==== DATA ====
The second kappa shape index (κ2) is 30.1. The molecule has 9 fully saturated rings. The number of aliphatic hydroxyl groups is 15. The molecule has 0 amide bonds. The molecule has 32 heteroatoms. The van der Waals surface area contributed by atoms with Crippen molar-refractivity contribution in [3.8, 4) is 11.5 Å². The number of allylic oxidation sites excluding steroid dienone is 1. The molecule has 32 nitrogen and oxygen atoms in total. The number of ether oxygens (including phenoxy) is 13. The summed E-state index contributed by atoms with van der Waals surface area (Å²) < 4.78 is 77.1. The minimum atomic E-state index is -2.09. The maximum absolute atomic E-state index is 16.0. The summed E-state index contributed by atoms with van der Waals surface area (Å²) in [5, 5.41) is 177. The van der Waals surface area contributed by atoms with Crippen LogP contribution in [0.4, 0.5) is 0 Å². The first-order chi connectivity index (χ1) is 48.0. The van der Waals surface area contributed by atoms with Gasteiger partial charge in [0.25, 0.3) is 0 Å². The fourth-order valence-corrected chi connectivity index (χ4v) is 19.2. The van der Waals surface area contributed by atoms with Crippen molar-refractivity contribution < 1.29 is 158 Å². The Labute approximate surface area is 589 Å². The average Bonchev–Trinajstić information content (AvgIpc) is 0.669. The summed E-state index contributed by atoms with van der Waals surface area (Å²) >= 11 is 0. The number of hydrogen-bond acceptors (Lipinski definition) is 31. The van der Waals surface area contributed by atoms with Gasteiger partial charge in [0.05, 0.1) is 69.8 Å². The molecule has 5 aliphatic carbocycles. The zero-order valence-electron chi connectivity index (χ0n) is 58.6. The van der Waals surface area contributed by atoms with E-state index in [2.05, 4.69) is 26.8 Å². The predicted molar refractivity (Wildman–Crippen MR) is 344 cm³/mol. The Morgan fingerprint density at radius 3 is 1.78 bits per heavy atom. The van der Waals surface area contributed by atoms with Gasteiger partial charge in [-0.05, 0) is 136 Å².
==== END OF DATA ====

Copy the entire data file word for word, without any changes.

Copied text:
The second kappa shape index (κ2) is 30.1. The molecule has 9 fully saturated rings. The number of aliphatic hydroxyl groups is 15. The molecule has 0 amide bonds. The molecule has 32 heteroatoms. The van der Waals surface area contributed by atoms with Crippen molar-refractivity contribution in [3.8, 4) is 11.5 Å². The number of allylic oxidation sites excluding steroid dienone is 1. The molecule has 32 nitrogen and oxygen atoms in total. The number of ether oxygens (including phenoxy) is 13. The summed E-state index contributed by atoms with van der Waals surface area (Å²) < 4.78 is 77.1. The minimum atomic E-state index is -2.09. The maximum absolute atomic E-state index is 16.0. The summed E-state index contributed by atoms with van der Waals surface area (Å²) in [5, 5.41) is 177. The van der Waals surface area contributed by atoms with Crippen LogP contribution in [0.4, 0.5) is 0 Å². The first-order chi connectivity index (χ1) is 48.0. The van der Waals surface area contributed by atoms with Gasteiger partial charge in [0.25, 0.3) is 0 Å². The fourth-order valence-corrected chi connectivity index (χ4v) is 19.2. The van der Waals surface area contributed by atoms with Crippen molar-refractivity contribution < 1.29 is 158 Å². The Labute approximate surface area is 589 Å². The average Bonchev–Trinajstić information content (AvgIpc) is 0.669. The summed E-state index contributed by atoms with van der Waals surface area (Å²) >= 11 is 0. The number of hydrogen-bond acceptors (Lipinski definition) is 31. The van der Waals surface area contributed by atoms with Gasteiger partial charge in [0.05, 0.1) is 69.8 Å². The molecule has 5 aliphatic carbocycles. The zero-order valence-electron chi connectivity index (χ0n) is 58.6. The van der Waals surface area contributed by atoms with E-state index in [2.05, 4.69) is 26.8 Å². The predicted molar refractivity (Wildman–Crippen MR) is 344 cm³/mol. The Morgan fingerprint density at radius 3 is 1.78 bits per heavy atom. The van der Waals surface area contributed by atoms with Gasteiger partial charge in [-0.05, 0) is 136 Å².